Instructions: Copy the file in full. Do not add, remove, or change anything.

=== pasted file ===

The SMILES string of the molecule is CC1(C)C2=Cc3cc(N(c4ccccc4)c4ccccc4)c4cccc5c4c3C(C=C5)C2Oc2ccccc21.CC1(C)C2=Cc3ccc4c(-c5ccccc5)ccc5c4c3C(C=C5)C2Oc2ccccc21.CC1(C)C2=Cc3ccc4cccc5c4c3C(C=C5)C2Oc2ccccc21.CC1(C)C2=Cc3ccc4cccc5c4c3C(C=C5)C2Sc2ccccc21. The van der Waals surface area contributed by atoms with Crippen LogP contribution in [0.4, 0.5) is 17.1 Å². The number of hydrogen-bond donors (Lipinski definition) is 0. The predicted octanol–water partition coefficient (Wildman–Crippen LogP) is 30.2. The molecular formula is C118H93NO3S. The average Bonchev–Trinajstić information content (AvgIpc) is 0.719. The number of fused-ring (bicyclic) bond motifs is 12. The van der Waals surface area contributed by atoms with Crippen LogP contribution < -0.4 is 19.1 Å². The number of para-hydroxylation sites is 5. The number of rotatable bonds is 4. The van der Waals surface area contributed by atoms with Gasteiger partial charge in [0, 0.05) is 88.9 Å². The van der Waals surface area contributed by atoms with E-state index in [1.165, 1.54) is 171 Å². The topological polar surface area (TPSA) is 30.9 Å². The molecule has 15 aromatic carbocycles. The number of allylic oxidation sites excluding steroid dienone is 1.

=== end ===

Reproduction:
The SMILES string of the molecule is CC1(C)C2=Cc3cc(N(c4ccccc4)c4ccccc4)c4cccc5c4c3C(C=C5)C2Oc2ccccc21.CC1(C)C2=Cc3ccc4c(-c5ccccc5)ccc5c4c3C(C=C5)C2Oc2ccccc21.CC1(C)C2=Cc3ccc4cccc5c4c3C(C=C5)C2Oc2ccccc21.CC1(C)C2=Cc3ccc4cccc5c4c3C(C=C5)C2Sc2ccccc21. The van der Waals surface area contributed by atoms with Crippen LogP contribution in [0.4, 0.5) is 17.1 Å². The number of hydrogen-bond donors (Lipinski definition) is 0. The predicted octanol–water partition coefficient (Wildman–Crippen LogP) is 30.2. The molecular formula is C118H93NO3S. The average Bonchev–Trinajstić information content (AvgIpc) is 0.719. The number of fused-ring (bicyclic) bond motifs is 12. The van der Waals surface area contributed by atoms with Crippen LogP contribution < -0.4 is 19.1 Å². The number of para-hydroxylation sites is 5. The number of rotatable bonds is 4. The van der Waals surface area contributed by atoms with Gasteiger partial charge in [0, 0.05) is 88.9 Å². The van der Waals surface area contributed by atoms with E-state index in [1.165, 1.54) is 171 Å². The topological polar surface area (TPSA) is 30.9 Å². The molecule has 15 aromatic carbocycles. The number of allylic oxidation sites excluding steroid dienone is 1.